Ivanovic heads the ball

Above: Ivanovic heads the ball during the football match West Ham v Chelsea, March 2015. Credit: Press Association/Irish Mirror.

Optical Unconscious

The football sports photographer captures haunting and unnatural photo-images that are often compelling and reminiscent of Capa's photo of the Falling Soldier (one of the most contested and vexing photos in the canon).

The freeze effect of the sports photographer's capture is weird. (Since video highlights clips came in these photos are absolutely redundant; footy supporters just glance at such images for a nanosecond--they exist to fill a space on a newspaper page and are of no real interest to the fans.)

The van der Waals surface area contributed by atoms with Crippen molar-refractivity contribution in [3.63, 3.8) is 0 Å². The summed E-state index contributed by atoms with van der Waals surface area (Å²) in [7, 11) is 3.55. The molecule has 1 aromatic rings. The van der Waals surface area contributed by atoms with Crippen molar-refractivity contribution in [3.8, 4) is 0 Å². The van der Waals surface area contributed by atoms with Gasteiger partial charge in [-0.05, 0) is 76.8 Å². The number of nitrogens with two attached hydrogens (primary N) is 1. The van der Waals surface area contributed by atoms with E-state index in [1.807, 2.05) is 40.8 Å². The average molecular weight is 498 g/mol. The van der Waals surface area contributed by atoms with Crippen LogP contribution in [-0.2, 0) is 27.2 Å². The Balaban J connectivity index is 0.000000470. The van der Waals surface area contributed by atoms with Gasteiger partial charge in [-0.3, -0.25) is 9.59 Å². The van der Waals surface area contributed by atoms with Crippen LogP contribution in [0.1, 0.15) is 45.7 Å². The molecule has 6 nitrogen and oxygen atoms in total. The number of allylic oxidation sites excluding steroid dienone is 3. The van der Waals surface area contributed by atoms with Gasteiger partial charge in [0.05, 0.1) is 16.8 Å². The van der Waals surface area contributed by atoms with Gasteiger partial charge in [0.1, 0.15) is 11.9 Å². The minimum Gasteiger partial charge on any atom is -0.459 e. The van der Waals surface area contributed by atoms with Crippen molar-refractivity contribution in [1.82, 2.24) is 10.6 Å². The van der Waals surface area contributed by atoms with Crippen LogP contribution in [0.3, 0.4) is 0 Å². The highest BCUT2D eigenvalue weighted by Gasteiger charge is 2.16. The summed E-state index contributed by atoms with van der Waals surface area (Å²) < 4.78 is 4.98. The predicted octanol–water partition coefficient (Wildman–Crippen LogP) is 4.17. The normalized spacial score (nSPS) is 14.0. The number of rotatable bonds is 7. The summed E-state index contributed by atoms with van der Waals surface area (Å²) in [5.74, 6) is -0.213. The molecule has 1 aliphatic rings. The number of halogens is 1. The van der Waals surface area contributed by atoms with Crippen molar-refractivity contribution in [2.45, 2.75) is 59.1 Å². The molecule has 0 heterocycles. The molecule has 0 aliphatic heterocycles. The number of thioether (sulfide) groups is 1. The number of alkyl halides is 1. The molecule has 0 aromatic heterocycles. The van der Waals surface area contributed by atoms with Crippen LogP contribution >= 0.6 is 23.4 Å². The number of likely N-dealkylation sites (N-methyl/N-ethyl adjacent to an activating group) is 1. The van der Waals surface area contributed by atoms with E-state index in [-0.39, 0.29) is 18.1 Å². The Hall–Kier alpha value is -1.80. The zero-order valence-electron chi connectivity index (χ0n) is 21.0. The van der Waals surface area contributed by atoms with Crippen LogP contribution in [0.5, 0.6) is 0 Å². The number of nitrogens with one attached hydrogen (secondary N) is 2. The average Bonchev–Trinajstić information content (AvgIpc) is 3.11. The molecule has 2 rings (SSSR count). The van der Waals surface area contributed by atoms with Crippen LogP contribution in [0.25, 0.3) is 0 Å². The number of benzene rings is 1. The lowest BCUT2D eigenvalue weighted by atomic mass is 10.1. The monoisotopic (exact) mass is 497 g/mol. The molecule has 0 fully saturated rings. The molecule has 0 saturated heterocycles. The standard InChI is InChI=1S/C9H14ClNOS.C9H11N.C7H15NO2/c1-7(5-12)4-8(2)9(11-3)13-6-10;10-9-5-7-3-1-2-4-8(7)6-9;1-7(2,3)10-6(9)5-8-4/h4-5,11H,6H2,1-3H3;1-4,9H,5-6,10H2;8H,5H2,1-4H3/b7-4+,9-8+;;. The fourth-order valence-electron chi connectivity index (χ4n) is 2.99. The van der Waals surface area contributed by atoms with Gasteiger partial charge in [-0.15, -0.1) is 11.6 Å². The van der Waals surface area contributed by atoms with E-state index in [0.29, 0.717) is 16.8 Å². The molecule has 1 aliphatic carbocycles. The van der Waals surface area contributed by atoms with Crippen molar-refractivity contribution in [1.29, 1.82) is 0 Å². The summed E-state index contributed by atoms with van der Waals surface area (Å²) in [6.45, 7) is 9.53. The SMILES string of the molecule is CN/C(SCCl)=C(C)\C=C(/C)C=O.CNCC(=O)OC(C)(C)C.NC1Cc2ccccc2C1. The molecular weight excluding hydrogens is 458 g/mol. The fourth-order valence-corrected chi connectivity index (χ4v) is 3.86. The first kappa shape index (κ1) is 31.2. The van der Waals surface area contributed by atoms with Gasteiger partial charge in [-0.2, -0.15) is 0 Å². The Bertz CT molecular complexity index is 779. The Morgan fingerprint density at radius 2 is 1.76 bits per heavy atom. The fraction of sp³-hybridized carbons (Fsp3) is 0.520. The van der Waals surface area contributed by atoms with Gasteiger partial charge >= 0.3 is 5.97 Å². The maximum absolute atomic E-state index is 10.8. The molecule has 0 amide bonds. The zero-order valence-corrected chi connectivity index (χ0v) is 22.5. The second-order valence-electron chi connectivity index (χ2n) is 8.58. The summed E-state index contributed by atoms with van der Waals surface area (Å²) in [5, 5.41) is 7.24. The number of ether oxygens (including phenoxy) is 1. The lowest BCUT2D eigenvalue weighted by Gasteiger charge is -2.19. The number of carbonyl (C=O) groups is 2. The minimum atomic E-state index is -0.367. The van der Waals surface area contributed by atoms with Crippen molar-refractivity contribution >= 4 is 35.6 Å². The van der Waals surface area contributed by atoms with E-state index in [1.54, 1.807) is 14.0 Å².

For me these photos are wonderful--and the more unnatural the better. Such pictures are par excellence bang-on-the-money examples of what German philosopher Walter Benjamin dubbed the "optical unconscious." That is, some aspect of reality which is hidden from ordinary visual perception (due to its being so fleeting, or microscopically small, etc.) and only revealed by the still photograph.

The enjoyment of the fixed-footballer photo is often the horrifying expression on the face of the frozen player. The grimace that uncovers real pain, utter concentration, etc., which cannot be discerned at all in real-time. (Footballers generally want to look--as much as possible--rather cool and elegant when they play.) Such photos are slowly fading out as the video clip takes over and the hard-copy daily newspapers close down. It will be a shame when they go for good because they bring-to-light aspects of the game that are not otherwise manifest.

(28 June 2018)